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Turkey reassures Ocalan on Kurdish peace during secret meeting

Turkey's head of intelligence Hakan Fidan resumes negotiations with PKK chief Abdullah Ocalan
Turkish interior minister Besir Atalay discussing Kurdish initiative in Ankara on 25 February 2010 (AFP).

Turkey's spy chief assured the imprisoned leader of the outlawed Kurdistan Workers' Party (PKK) in a secret meeting last week that the state will press ahead with the peace process to end 30 years of conflict, media reports said Wednesday.

The head of Turkey's National Intelligence Organisation (MIT), Hakan Fidan, met on Friday with PKK chief Abdullah Ocalan in his island prison, media quoted Deputy Prime Minister Besir Atalay as saying.

The meeting came after Prime Minister Recep Tayyip Erdogan won the 10 August presidential election - and was aimed at ending any uncertainty over the fate of the peace process between Turkey and Kurdish militants under his presidency, the reports said.

The Cumhuriyet newspaper reported that what made Fidan's visit "exceptional" was the fact that it came just after the election, recalling that Fidan had met with Ocalan on a few occasions over the last 18 months.

It said the visit was aimed at answering the question "will Erdogan continue the peace process when he takes the presidency?"

"Ocalan has been clearly assured that Erdogan will be a key follower of the (peace) process while in office as president," Cumhuriyet said.

The newspaper noted that foreign minister Ahmet Davutoglu is widely expected to become prime minister while Fidan is likely to become foreign minister.

It said the visit to Ocalan was aimed at passing on the message that the peace process will continue "independent of individuals".

Ocalan said on Saturday the long-running insurgency that has cost at least 40,000 lives was "coming to an end," hailing the start of a new democratic process in Turkey after the election.

Erdogan's government has sought to ease tensions with the Kurdish community through a series of reforms including Kurdish broadcasts on state-run TRT television, as well as the use of Kurdish language in private schools.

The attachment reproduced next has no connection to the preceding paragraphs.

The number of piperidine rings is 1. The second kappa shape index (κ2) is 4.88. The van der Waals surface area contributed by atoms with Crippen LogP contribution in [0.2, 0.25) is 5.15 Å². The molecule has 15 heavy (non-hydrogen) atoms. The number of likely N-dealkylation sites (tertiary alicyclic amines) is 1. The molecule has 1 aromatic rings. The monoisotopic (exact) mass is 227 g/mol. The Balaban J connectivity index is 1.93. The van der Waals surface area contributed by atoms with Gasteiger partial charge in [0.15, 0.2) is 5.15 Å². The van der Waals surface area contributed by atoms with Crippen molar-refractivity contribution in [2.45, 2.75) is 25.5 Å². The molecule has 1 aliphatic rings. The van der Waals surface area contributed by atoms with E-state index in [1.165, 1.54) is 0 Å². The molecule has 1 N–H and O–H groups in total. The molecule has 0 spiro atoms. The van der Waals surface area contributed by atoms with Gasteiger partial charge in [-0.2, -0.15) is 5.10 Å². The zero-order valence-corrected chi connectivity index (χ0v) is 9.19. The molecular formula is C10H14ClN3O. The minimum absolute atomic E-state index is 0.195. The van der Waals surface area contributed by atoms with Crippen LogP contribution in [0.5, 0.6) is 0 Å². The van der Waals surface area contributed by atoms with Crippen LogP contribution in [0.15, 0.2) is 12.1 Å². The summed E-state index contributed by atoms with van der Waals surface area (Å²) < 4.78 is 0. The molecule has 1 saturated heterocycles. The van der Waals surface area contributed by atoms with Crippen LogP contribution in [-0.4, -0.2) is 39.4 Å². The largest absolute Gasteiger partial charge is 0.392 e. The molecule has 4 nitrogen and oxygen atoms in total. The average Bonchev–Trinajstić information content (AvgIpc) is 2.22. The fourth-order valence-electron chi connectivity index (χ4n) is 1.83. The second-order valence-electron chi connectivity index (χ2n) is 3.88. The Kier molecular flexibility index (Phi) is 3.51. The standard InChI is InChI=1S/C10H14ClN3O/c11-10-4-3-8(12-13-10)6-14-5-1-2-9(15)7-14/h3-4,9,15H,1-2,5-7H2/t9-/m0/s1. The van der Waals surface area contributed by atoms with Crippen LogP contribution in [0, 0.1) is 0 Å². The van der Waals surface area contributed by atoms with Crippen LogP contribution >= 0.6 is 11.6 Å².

Ankara launched peace talks in 2012 with the PKK which waged a war on Turkish authorities in 1984 for self-rule but they stalled in September when the rebels accused the government of failing to deliver on reform.

Angry opposition

Meanwhile, opposition media reported that Atalay’s remarks on the state’s advancement of negotiations with the Kurdish separatist organisation was met with fierce local reactions in what was described by the media sources as a  move towards legitimising the PKK and making it stronger.

“At this point, the PKK has achieved progress that it could not get with weapons,” Idirs Bal, former AKP deputy told Today’s Zaman.

But this is not something that deserves praise, he argued, since the settlement process as a whole strengthened the PKK, which was teetering on the brink of extinction by the time the negotiations kicked off, reported Today’s Zaman.

Opposition Nationalist Movement Party (MHP) leader Devlet Bahçeli severely criticized the government's Kurdish policies, arguing that the recent clashes over the statue were due to Erdoğan's separatist policies and rhetoric.

“Let's always keep in mind that those who erect [a statue to] the terrorist that fired the first bullet [in the clashes between the state and the PKK] and those who had to demolish it are both responsible [for the clashes],” he said.

The erection of a statue of a PKK militant who had killed the first Turkish soldier some three decades ago in the beginning of clashes, created a recent escalation in tensions.

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